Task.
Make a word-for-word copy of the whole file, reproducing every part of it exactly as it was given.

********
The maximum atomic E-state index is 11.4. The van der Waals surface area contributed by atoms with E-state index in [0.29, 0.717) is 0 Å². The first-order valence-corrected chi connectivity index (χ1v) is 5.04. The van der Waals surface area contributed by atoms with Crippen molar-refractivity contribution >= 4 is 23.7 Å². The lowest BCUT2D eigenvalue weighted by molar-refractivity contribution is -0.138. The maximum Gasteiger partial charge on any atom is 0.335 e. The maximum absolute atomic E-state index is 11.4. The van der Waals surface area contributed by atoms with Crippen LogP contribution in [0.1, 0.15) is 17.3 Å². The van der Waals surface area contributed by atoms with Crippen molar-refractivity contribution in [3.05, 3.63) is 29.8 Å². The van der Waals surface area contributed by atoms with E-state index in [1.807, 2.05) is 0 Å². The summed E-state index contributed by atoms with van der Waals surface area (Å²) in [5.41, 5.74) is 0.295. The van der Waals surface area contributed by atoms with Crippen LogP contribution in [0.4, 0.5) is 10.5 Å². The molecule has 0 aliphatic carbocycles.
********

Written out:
The maximum atomic E-state index is 11.4. The van der Waals surface area contributed by atoms with E-state index in [0.29, 0.717) is 0 Å². The first-order valence-corrected chi connectivity index (χ1v) is 5.04. The van der Waals surface area contributed by atoms with Crippen molar-refractivity contribution >= 4 is 23.7 Å². The lowest BCUT2D eigenvalue weighted by molar-refractivity contribution is -0.138. The maximum Gasteiger partial charge on any atom is 0.335 e. The maximum absolute atomic E-state index is 11.4. The van der Waals surface area contributed by atoms with Crippen LogP contribution in [0.1, 0.15) is 17.3 Å². The van der Waals surface area contributed by atoms with Crippen molar-refractivity contribution in [3.05, 3.63) is 29.8 Å². The van der Waals surface area contributed by atoms with E-state index in [1.807, 2.05) is 0 Å². The summed E-state index contributed by atoms with van der Waals surface area (Å²) in [5.41, 5.74) is 0.295. The van der Waals surface area contributed by atoms with Crippen LogP contribution in [0.4, 0.5) is 10.5 Å². The molecule has 0 aliphatic carbocycles.